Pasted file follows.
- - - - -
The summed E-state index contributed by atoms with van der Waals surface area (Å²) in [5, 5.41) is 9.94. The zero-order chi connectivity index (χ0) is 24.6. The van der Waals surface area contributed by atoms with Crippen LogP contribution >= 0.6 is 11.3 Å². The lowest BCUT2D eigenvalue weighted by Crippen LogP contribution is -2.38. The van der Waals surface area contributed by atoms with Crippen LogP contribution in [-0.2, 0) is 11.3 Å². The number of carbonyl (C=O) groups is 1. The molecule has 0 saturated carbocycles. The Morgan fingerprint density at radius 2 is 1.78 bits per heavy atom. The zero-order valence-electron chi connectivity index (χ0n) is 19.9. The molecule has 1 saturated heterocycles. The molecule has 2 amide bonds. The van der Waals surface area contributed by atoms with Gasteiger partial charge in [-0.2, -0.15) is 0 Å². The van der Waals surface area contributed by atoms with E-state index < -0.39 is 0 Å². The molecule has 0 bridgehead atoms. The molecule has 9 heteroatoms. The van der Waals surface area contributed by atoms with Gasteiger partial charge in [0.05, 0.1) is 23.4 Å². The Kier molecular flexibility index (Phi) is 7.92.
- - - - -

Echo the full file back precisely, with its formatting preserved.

The summed E-state index contributed by atoms with van der Waals surface area (Å²) in [5, 5.41) is 9.94. The zero-order chi connectivity index (χ0) is 24.6. The van der Waals surface area contributed by atoms with Crippen LogP contribution >= 0.6 is 11.3 Å². The lowest BCUT2D eigenvalue weighted by Crippen LogP contribution is -2.38. The van der Waals surface area contributed by atoms with Crippen LogP contribution in [-0.2, 0) is 11.3 Å². The number of carbonyl (C=O) groups is 1. The molecule has 0 saturated carbocycles. The Morgan fingerprint density at radius 2 is 1.78 bits per heavy atom. The zero-order valence-electron chi connectivity index (χ0n) is 19.9. The molecule has 1 saturated heterocycles. The molecule has 2 amide bonds. The van der Waals surface area contributed by atoms with Gasteiger partial charge in [-0.2, -0.15) is 0 Å². The van der Waals surface area contributed by atoms with E-state index < -0.39 is 0 Å². The molecule has 0 bridgehead atoms. The molecule has 9 heteroatoms. The van der Waals surface area contributed by atoms with Gasteiger partial charge in [0.05, 0.1) is 23.4 Å². The Kier molecular flexibility index (Phi) is 7.92.